How World War II reveals the actual limits of deficit spending

Just how much money can we put on America's credit card? This much.

Just how much money can we put on America's credit card?

This has been a point of contention between the left and the right for years. No sensible person argues the sky's the limit on America's capacity to borrow. Pile on enough debt fast enough, and you will do serious damage to the economy. But are we close to that tipping point, as conservatives and the GOP argue? Or are we very far away from it, as progressives (like me) insist?

To definitively answer this question, we need data. Specifically, we need a real-world example of America pushing its borrowing capacity to the max. As it turns out, we've got one: World War II.

To the graphs!

Above is the federal government's annual deficit as a share of gross domestic product (GDP), from 1929 to 2015— basically, the rate at which the U.S. borrowed.

You can see that deficit spending was huge during WWII. It peaked at over 26 percent of GDP in 1943. By comparison, the highest the deficit got in the aftermath of the Great Recession was 9.8 percent.

Now, an important caveat: As a consumer, you worry about putting money on your credit card because you're cash-constrained. To have money to pay off your debt, you have to earn it. This is not true of the federal government. It has the power to print all the money it wants. It has siloed off that power with the Federal Reserve, so when Congress sets taxing and spending policy, it acts like it's cash-constrained even though it's technically not.

Most of the time Congress and the Fed are supposed to decide their own policy agendas separately — Congress controlling fiscal policy and the Fed setting interest rates. But occasionally they'll work together: During the crisis of WWII, the Fed agreed to print as much money as needed to buy up enough U.S. debt and keep interest rates low. So despite that enormous bout of deficit spending, interest rates stayed at rock-bottom until the end of the 1950s.

This also clarifies just how government borrowing can destroy the economy. Not through default, since it can always print money to pay its debts, but by driving inflation through the roof. And indeed, if we zoom in on the 1935-to-1955 period, the Fed's preferred measure of inflation hit 11 percent in 1942.

Then it fell back to earth. Why? The government issued lots of price controls and regulations to contain inflation during the war. But it also hiked taxes, and it loaded most of its hikes on the wealthy. Everyone saw their top marginal income tax rate rise at least 10 percentage points. But in 1941, the top tax bracket began at $78 million in 2013 dollars and was taxed at a rate of 81 percent. In 1942, it was $2.8 million, and taxed at 88 percent. Far from slowing down the economy, these hikes balanced the deficit, cooled off inflation, and were followed by a remarkable two decades of broadly shared growth and prosperity. (Those tax rates stayed in effect until the 1970s.)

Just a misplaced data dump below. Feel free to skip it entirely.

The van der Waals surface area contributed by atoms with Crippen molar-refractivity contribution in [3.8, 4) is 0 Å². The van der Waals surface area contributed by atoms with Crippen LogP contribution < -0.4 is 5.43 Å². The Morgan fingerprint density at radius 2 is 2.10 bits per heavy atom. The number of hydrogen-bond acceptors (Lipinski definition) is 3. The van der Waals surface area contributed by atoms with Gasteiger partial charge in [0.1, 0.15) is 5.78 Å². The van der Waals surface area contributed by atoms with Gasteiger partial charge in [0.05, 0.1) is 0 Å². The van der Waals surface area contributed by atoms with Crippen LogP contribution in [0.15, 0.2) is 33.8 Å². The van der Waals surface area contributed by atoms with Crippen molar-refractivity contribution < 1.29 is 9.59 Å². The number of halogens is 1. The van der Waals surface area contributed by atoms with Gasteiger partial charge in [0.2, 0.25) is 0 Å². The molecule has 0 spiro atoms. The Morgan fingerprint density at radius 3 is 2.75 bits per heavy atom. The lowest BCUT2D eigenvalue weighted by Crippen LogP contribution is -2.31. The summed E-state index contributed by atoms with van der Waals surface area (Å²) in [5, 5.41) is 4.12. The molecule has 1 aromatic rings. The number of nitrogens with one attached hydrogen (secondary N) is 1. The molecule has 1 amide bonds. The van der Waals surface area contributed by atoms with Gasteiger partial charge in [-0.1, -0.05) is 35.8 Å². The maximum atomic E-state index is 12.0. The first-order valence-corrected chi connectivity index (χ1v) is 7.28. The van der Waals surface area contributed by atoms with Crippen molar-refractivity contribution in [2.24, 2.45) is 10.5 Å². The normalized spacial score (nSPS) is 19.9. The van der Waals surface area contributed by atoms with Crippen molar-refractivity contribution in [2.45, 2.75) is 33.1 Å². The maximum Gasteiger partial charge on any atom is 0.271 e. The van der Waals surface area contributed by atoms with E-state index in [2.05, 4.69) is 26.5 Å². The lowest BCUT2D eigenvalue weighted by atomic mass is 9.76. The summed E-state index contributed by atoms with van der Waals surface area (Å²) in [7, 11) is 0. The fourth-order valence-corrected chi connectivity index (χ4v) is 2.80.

If we zoom back out to the 1929-to-2015 range, we can contrast WWII with another bout of high inflation we had in the late 1970s:

As you can see, this time inflation occurred with deficits that maxed out at only 6 percent.

The difference is the state of the economy. When joblessness is high and wage growth is sluggish, the economy can absorb lots of deficit spending before inflation picks up. When joblessness is low and wage growth is high, it can absorb a lot less.

When WWII started, we were just coming off the Great Depression. Unemployment was over 17 percent in 1935, and still over 7 percent in 1941 when deficit spending really took off. Here's the 1935-to-1955 graph with unemployment added in:

When inflation hit in the 1970s, by contrast, we were coming off the prosperity of the 1950s and 1960s when unemployment regularly dipped below 4 percent. Here's 1929-to-2015 with unemployment:

And while we don't have nominal wage growth data going all the way back to WWII, it was absolutely spectacular from 1970 to 1980 — bouncing around between 6 and 9 percent.

The other big difference between the WWII-era and the 1970s is how inflation was killed. In the '70s, the U.S. government didn't raise taxes, it cut them. And then the Fed massively hiked interest rates, causing a devastating recession that has scarred the American economy ever since.

What we have here are two stories of stimulating the economy through deficit spending, and two ways we went about controlling the resulting inflation. The '70s way of interest rate hikes destroyed the economy and much of the working class. The '40s way of tax hikes on the wealthy was followed by the economic golden age of the 20th century.

So what's the lesson for today?

We clearly don't have as much room to deficit spend as we did going into WWII. Unemployment hit 10 percent in the Great Recession and is now at 5 percent — far from the peaks of the Great Depression. On the other hand, we probably have a good deal more room to spend than in the '70s. The unemployment rate today is not as good a measure of slack in the economy as it was going into the '70s, because of the fall off in labor force participation. This is especially evident in our wage growth. As you can see above, it stands at a measly 2.5 percent — and that's a high for the post-2008 era.

The federal deficit was about 2.5 percent of GDP in 2015, and I think it could get as high as 7.5 or 8 percent. That would be an extra $900 billion a year of spending, and there's plenty of useful stuff we could do with that money. And if inflation (finally) starts to rise, Lord knows we've got room to hike income taxes on the wealthy.

America, it's time to treat yourself.


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